Blurbworthiness:  “Andrew Ridker has a lot to say about the way we live now. The result is one of those super-brilliant, super-funny novels one enjoys in the manner of a squirrel with an especially delicious acorn. I found myself trying to get out of every activity and responsibility just to come back to this novel.”  (Gary Shteyngart, author of Lake Success)

A Philosophy of Ruin
by Nicholas Mancusi
(Hanover Square Press)

Jacket Copy:  A young philosophy professor finds himself in the middle of a drug-running operation after his personal life derails in this taut, white-knuckle debut for fans of Breaking Bad. Oscar Boatwright, a disenchanted philosophy professor, receives terrible news. His mother, on her way home from Hawaii with Oscar’s father, has died midflight, her body cooling for hours until the plane can land. Deeply grieving, Oscar feels his life slipping out of his control. A seemingly innocuous one-night stand with a woman named Dawn becomes volatile when, on the first day of classes, he realizes she is his student, and later learns that she is a fledgling campus drug lord. To make matters worse, his family is in debt, having lost their modest savings to a self-help guru who had indoctrinated Oscar’s mother by preying on her depression. Desperate to help his family, Oscar breaks with his academic personality—he agrees to help Dawn with a drug run. A Philosophy of Ruin rumbles with brooding nihilism, then it cracks like a whip, hurtling Oscar and Dawn toward a terrifying threat on the road. Can Oscar halt the acceleration of chaos? Or was his fate never in his control? Taut, ferocious and blazingly intelligent, A Philosophy of Ruin is a heart-pounding thrill ride into the darkest corners of human geography, and a philosophical reckoning with the forces that determine our destiny.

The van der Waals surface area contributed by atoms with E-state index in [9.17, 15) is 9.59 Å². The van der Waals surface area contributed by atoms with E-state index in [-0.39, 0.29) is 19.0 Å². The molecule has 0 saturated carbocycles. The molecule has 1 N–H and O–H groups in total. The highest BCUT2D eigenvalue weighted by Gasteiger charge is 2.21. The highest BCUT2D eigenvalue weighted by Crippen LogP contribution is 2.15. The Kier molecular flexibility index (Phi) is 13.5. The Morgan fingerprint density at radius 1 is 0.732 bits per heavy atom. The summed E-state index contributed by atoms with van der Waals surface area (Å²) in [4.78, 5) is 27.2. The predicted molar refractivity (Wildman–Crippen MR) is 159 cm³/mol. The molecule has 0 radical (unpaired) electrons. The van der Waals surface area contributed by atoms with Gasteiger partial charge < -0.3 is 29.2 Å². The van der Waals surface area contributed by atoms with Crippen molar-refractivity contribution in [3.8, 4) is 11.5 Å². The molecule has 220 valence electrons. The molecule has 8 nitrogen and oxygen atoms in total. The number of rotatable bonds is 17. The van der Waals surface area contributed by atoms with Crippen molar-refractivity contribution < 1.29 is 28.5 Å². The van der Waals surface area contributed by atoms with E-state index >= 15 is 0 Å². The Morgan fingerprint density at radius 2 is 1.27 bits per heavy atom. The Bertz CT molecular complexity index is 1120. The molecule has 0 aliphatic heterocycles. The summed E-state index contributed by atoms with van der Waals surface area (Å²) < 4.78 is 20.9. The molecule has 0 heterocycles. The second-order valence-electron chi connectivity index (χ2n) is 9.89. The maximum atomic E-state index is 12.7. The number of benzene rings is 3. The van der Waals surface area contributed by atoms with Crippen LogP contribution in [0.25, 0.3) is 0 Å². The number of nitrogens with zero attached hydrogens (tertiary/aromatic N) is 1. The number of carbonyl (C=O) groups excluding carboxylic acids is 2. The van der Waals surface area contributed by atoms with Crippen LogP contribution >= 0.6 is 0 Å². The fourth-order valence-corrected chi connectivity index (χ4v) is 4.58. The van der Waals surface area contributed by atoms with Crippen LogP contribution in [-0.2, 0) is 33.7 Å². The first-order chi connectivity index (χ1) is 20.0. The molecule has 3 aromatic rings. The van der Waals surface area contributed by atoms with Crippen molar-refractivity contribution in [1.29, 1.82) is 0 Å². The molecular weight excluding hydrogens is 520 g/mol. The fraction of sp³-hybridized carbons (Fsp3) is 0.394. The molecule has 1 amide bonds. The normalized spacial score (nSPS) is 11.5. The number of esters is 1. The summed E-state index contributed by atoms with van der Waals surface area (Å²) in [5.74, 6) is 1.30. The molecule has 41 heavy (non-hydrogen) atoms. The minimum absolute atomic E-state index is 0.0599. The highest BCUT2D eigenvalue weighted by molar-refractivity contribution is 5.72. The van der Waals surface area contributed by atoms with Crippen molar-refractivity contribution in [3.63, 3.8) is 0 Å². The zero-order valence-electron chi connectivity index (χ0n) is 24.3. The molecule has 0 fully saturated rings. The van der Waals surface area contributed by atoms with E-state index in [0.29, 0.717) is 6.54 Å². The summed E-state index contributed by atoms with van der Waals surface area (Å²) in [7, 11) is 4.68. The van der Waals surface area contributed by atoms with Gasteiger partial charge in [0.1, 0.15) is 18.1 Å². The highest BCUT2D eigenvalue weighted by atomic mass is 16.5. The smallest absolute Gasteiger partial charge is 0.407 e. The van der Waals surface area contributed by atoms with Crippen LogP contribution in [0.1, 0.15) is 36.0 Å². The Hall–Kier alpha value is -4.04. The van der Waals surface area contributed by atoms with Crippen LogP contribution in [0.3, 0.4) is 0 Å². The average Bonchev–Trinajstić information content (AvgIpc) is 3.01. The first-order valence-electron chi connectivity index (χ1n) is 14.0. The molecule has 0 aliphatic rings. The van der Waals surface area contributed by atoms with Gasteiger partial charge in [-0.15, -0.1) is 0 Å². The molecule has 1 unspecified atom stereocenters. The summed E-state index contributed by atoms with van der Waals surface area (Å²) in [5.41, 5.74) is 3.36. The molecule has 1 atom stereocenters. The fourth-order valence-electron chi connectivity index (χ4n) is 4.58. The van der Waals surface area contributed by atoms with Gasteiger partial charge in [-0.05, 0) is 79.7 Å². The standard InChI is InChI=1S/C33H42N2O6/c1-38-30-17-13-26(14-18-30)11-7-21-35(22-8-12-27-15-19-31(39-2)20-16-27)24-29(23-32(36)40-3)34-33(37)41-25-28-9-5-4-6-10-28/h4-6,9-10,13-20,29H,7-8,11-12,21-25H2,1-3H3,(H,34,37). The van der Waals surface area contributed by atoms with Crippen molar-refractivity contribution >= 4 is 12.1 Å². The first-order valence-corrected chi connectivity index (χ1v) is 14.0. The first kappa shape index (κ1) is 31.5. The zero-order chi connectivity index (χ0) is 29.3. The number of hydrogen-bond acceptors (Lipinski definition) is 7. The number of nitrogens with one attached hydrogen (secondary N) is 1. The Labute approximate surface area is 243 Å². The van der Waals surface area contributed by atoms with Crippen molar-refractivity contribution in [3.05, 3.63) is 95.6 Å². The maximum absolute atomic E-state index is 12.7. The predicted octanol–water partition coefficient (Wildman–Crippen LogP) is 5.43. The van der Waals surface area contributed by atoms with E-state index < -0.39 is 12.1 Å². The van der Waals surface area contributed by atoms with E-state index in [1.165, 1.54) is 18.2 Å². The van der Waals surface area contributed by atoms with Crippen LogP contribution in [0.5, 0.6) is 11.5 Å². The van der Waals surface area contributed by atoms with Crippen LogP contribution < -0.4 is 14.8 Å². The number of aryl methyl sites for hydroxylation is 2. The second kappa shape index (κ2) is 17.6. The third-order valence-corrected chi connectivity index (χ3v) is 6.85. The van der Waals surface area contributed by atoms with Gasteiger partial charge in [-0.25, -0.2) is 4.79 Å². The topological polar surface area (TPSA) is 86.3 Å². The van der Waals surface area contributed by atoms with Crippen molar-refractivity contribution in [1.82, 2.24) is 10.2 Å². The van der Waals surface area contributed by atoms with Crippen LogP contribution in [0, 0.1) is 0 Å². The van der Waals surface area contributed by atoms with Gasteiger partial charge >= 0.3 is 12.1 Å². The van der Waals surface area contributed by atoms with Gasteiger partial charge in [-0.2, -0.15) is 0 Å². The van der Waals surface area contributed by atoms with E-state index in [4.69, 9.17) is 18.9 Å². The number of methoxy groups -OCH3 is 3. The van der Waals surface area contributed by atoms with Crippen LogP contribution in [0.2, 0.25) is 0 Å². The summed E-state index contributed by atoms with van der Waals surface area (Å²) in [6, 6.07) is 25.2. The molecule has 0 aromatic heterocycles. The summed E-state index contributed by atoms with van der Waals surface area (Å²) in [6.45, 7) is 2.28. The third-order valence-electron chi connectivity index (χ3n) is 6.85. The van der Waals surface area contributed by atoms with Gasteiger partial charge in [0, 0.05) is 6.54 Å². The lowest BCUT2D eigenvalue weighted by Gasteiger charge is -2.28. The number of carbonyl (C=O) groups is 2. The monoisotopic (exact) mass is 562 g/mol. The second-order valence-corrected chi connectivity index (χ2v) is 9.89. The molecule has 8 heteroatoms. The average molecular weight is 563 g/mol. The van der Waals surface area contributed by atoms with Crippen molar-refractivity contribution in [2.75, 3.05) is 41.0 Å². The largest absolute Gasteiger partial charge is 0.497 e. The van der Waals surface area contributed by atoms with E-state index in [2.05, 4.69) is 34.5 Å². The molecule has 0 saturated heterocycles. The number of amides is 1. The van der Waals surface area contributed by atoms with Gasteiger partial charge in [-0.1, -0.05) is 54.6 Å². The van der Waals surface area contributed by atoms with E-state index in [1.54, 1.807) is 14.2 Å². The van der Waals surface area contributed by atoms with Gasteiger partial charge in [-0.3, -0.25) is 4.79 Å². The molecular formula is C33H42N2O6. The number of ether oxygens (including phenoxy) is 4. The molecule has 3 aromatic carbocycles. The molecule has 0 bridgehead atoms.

Opening Lines:  Oscar Boatwright’s mother had died in her seat during a flight from Hawaii to California, and his father had been made to sit for three hours in the same aircraft as her cooling body. This information had been relayed to Oscar via telephone by an airline representative who spoke in a measured tone that simultaneously conveyed measured sympathy and complete legal indemnity. The plane was still in the air.

Blurbworthiness:  “An unforgettable debut. Mancusi is a writer to watch.”  (Alexander Chee, author of How to Write an Autobiographical Novel)

The Other Americans
by Laila Lalami
(Pantheon Books)

Jacket Copy:  Late one spring night, Driss Guerraoui, a Moroccan immigrant in California, is walking across a darkened intersection when he is killed by a speeding car. The repercussions of his death bring together a diverse cast of characters: Guerraoui’s daughter Nora, a jazz composer who returns to the small town in the Mojave she thought she’d left for good; his widow Maryam, who still pines after her life in the old country; Efrain, an undocumented witness whose fear of deportation prevents him from coming forward; Jeremy, a former classmate of Nora’s and a veteran of the Iraq war; Coleman, a detective who is slowly discovering her son’s secrets; Anderson, a neighbor trying to reconnect with his family; and the murdered man himself. As the characters tell their stories, the invisible connections that tie them together—even while they remain deeply divided by race, religion, or class—are slowly revealed. When the mystery of what happened to Driss Guerraoui unfolds, a family’s secrets are exposed, a town’s hypocrisies are faced, and love, in its messy and unpredictable forms, is born.

Opening Lines:  My father was killed on a spring night four years ago, while I sat in the corner booth of a new bistro in Oakland. Whenever I think about that moment, these two contradictory images come to me: my father struggling for breath on the cracked asphalt, and me drinking champagne with my roommate, Margo

Blurbworthiness:  “This deftly constructed account of a crime and its consequences shows up, in its quiet way, the pressures under which ordinary Americans of Muslim background have labored since the events of 9/11.”  (J. M. Coetzee, author of Disgrace)